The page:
Carol Marcus AGAIN! Despite literally being on the bridge at the end of STID and being welcomed to the Enterprise family, she disappears completely in Beyond and is never referenced.

    Jaylah is just one ‘writer’s excuse’ away from not existing at all in the next Star Trek entry.

    • Thomas Stockel

      Those are some valid points, but bear in mind that Star Trek already has a large cast of seven characters and it’s hard enough to write enough material for all of them, where in Star Wars the core cast is much smaller. You’ve got a point in that most of these women are love interests, old flames, or victims (You forgot Amanda, who dies in the first JJ ‘Trek film.). But there are males as well you can add to that list, like Decker and David Marcus and Sybok and Kirk from Generation and Cochran from First Contact. Star Trek films have always had one shot guest characters who come and go, it’s how they’re structured.

      As for how Rey and Jaylah are used in their respective films you do have a valid point in that it is largely Rey’s movie. Unfortunately I don’t think Rey is an interesting enough character to carry said movie. When you watch the first Star Wars film I think Lucas made the right call in making it feel more of an ensemble film rather than putting the weight of the plot solely on Luke’s shoulders. Han has a back story, so does Obi Wan. Leia is a compelling character in her interactions with Vader and Tarkin and the fact that she won’t break (Glad Lucas had the torture be implied rather than explicit.).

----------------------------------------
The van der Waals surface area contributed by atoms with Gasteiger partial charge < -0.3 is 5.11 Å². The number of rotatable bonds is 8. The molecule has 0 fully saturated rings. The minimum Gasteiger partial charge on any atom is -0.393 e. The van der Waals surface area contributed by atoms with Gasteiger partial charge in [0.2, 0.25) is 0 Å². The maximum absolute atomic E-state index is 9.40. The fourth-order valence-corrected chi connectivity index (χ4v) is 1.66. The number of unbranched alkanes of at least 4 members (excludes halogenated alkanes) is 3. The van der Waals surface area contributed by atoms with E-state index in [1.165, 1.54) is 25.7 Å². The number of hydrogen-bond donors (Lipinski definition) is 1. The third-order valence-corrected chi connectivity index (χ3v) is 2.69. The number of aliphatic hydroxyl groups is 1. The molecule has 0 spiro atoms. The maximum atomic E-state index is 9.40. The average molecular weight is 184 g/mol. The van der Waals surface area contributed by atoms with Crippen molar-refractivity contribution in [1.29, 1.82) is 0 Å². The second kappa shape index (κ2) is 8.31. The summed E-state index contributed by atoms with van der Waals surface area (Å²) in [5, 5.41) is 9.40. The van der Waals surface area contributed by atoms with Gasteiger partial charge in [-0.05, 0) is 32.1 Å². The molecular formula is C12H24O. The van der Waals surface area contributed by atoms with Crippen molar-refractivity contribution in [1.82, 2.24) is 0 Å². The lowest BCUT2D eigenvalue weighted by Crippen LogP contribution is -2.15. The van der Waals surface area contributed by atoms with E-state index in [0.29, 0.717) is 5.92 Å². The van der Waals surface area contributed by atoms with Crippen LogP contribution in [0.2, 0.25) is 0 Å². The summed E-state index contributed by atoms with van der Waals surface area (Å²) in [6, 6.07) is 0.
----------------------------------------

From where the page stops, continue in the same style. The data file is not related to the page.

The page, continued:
One of the (many) flaws with TFA is Finn and Po’s bromance is sacrificed for a trip down memory lane with Han and Chewbacca showing up; I felt the best part of the first act was Finn and Po’s by play. If this movie had been more about the two of them and Rey rather than what we go I think it would have been a superior film.

      • Jeyl

        TFA has many flaws for sure. I’m on my knees praying to the movie gods that they are addressed/corrected in the next installments. But one area I kind of liked was how it spread out the characters in a natural way. You have a film introducing not only a new trio of main characters to the story, but also the original trio from the previous trilogy. 3 for 3. And yet, none of these two pairs are all seen together at the same time. There’s no Luke, Han or Leia reunion and no ‘banding together’ moment with Rey, Finn or Po.

        One critical point I make towards Jaylah in the film was that I found her character motivations a bit tacked on. Since you cannot have her defeat the big bad (that’s Kirk’s job), we instead have this second in command villain that we’re told through exposition that he has a bad history with Jaylah. Also he somehow knows that her being alone/abandoned is what will demoralize her ect.

        Now the same could be argued against Rey’s character. We know she has reasons for doing what she does, but her motivations aren’t enough to justify it. She chooses to stay on Jakku to wait for her family who she believes will come back for her. Ok, how does she know they will come back? How will she know them if they do come back? Why is staying on a planet that’s nothing but junk and sand (the WORST THING EVER) when she could just go out into space and try to find them? Why is she all of a sudden so accepting of the notion that they will not come back for her based on what Maz said?